One planning strategy may involve possible reallocation of the funds at the death of the predeceasing parent rather than accumulating all deferral until the death of the surviving spouse.  If the surviving parent will not need the entire retirement fund from the deceased parent’s IRA, there may be a benefit to dividing the IRA among a multitude of beneficiaries.  It should be noted that the special rule for distribution to “minors” (as an EDB) would apply to a decedent’s children only, and not to grandchildren or other minors.  Moreover, some minors may be subject to the unearned income tax on minors (historically referred to as the “kiddie” tax), thus, a minor may be in the higher marginal bracket.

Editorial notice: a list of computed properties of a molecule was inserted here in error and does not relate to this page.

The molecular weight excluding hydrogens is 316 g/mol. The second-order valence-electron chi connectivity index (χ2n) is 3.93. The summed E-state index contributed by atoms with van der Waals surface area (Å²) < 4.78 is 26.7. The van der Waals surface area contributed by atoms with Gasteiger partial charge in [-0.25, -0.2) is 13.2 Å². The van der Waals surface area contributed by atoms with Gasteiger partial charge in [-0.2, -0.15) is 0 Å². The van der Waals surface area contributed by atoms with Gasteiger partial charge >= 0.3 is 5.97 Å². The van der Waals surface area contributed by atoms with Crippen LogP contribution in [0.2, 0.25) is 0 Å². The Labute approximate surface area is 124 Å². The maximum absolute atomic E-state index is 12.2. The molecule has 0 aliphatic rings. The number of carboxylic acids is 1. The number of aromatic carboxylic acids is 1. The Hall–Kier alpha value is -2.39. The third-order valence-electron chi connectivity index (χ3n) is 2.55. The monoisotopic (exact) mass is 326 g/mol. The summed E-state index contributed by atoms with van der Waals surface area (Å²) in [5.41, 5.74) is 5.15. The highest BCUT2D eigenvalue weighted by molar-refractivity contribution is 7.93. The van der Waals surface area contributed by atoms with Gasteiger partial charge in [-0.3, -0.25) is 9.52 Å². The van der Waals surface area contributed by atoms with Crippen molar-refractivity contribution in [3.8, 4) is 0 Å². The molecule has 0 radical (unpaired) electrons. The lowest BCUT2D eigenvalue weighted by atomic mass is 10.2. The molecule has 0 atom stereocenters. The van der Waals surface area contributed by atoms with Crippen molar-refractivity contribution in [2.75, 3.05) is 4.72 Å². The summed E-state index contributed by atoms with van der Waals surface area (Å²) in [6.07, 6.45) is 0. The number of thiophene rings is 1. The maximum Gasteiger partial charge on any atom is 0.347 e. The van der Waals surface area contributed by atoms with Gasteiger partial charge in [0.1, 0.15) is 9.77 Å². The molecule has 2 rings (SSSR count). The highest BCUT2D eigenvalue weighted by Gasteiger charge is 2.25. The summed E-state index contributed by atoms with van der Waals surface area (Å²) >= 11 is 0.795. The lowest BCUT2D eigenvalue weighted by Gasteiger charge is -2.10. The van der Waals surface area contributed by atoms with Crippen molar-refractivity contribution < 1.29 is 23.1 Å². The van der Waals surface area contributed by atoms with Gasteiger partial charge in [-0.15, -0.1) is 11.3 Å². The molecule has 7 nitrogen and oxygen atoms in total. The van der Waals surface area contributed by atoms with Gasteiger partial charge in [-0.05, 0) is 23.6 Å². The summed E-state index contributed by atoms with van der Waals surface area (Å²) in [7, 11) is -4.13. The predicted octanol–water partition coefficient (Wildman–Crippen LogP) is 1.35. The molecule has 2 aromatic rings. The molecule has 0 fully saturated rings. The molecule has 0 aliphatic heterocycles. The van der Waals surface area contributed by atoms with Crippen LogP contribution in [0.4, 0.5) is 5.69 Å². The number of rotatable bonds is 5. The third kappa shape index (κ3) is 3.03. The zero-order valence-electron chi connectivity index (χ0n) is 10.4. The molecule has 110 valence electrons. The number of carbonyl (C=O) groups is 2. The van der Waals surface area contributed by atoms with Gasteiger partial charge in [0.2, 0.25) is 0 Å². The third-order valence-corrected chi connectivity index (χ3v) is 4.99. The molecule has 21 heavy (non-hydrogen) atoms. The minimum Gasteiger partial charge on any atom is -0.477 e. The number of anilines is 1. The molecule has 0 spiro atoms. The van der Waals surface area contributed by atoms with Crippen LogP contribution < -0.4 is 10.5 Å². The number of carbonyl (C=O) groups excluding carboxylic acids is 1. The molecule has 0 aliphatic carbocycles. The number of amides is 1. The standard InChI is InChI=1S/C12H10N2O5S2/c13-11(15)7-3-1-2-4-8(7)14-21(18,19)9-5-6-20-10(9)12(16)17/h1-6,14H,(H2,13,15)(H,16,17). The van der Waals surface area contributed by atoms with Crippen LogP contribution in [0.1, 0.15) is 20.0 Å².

Some clients may choose to reconsider their retirement planning structure at the outset by converting retirement funds into “Roth” retirement funds.  With a “Roth” retirement fund, no income is imposed upon the distributions or growth on distributions, but no tax benefit is afforded upon the initial contribution into a Roth retirement fund.  The traditional “RMD” rules do not apply to a Roth IRA for a plan participant, but the RMD rules, and now the new 10-year distribution requirement, will apply to a Roth IRA fund.  Under this planning theory, no income tax deferral is permitted, but at least the beneficiary avoids the bunching of marginal bracket upon eventual distribution from the fund.